So what of our last trip ……well this was an amazing trip with many connections with people of a similar heart, a time of real encouragement, lots of laughter and generous hospitality. Thanks to Mark Riley who put this trip together and was a great comrade in mischief!!!! www.markrileymusic.com Read More
In the Czech Republic my wife and I were invited to a refugee camp. This camp had many people from many different cultures and backgrounds. Through the long process of governmental bureaucracy, it had left the people incarcerated with very little hope, losing their individuality and uniqueness to becoming a number in the system. I collect instruments from all over the world and as I played these different instruments people starting re-connecting with their own stories. A lady from Ghana heard an African rhythm and she found herself not able to keep still and with encouragement she was soon dancing before us all with all her might. Next 2 Indian men asked if they could sing a song from their village. The dancing and singing brought life to the other people watching and slowly, one by one, others emerged from the shadows to share songs, dances, verse and music. A mundane day had been changed into an amazing pageant of the stories and colours of the world in which we live in. A bridge of hope and belonging had encouraged the people and we later heard that that day had been a talking point for many days in the future.
Our involvement with a storytelling initiative called “The Telling Place” has encouraged us that the art of storytelling is still a profound way of passing on knowledge, wisdom, customs and inheritance (something indigenous peoples still retain). This wonderful creative art form is making a significant resurgence in the west not only in performance but in education, business and marketing.
Looking out over the nearside aircraft wing, the first golden rays of daylight pierce the distant horizon, as the air steward announces in kiswahili of our impending landing in Nairobi, the capital of Kenya. I have travelled with a team of 15 to help with a conference, musical concerts and takeing supplies to village schools. The tannoy system crackles into life again, “Karibu”, welcome to Kenya. Read More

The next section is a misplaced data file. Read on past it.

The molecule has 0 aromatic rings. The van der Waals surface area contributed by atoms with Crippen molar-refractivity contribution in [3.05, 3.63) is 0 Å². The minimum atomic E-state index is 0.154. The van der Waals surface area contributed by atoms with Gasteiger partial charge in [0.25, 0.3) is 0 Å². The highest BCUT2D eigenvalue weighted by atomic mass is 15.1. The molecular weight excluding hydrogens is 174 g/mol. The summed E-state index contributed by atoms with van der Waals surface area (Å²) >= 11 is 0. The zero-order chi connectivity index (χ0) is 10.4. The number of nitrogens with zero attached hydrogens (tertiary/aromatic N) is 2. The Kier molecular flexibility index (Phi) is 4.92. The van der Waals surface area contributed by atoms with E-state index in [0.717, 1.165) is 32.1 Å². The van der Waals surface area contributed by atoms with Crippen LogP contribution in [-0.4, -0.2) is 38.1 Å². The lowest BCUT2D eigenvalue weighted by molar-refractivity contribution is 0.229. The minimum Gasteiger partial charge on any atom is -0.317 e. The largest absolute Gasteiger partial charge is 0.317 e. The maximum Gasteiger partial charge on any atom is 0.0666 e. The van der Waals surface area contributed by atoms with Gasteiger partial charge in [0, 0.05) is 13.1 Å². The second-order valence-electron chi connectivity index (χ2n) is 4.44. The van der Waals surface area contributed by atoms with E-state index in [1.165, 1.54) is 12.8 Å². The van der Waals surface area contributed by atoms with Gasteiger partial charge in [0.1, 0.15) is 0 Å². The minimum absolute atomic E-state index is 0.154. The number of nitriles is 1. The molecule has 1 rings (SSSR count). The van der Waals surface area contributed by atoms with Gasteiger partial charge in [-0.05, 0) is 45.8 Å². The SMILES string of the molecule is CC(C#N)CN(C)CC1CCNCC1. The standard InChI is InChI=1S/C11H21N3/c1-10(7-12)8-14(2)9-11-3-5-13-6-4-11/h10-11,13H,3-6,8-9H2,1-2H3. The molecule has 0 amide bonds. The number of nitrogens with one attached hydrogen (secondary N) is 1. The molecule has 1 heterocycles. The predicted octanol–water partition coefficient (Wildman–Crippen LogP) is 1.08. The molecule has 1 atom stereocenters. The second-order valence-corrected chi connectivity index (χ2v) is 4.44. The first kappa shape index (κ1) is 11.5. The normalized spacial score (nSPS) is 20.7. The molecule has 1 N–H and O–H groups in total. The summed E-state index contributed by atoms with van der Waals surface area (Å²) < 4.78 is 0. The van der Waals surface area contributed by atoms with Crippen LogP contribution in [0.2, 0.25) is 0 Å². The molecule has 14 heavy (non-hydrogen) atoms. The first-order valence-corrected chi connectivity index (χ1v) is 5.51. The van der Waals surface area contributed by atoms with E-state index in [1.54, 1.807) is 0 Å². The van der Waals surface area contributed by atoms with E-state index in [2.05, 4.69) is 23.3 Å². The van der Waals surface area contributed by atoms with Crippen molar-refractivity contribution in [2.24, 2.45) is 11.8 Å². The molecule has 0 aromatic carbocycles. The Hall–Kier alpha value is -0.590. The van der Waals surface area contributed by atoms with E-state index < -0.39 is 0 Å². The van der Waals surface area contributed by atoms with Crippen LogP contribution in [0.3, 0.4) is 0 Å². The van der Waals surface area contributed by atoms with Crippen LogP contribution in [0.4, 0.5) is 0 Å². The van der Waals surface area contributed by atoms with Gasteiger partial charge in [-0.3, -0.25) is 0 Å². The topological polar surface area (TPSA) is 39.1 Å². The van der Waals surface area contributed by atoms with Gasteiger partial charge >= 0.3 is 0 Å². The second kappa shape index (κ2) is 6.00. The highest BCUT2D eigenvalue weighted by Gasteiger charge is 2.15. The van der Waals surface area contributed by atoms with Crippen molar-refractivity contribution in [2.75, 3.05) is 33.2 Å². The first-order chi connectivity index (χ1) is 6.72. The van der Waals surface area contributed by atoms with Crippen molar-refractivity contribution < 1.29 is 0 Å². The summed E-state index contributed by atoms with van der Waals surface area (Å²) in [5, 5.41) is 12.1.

Leaving Entebbe airport in Uganda behind us, the seemingly never-ending vastness of Lake Victoria below, our destination was a small African country, Rwanda. Tucked just south of Uganda, west of Tanzania, north of Burundi and east of Zaire, this beautiful green land of a thousand hills was the scene of a devastating genocide just six years ago. Between half a million to one million people were massacred and two million became refugees at a time when this country was considered one of the most Christian in Africa, 90% of the population called themselves either Roman Catholic or Protestant. Read More
It is rainy season and as the plane flew towards the landing strip at Banjul, the capital city of The Gambia, verdant tropical forests of flat-topped acacia and baobab trees, flooded by seasonal rains fill the landscape. Lying at the western edge of Africa, surrounded on three sides by Senegal, its river defining the countries very existence, the Gambia is one of the poorest countries in the world. With a life expectancy of around 50 years and between 100-200 children in every 1000 dying before the age of five, the average western citizen is up to 100 times better off than their Gambian counterpart. I was about to be dropped into a fragile African nation of diverse cultural expressions. Read More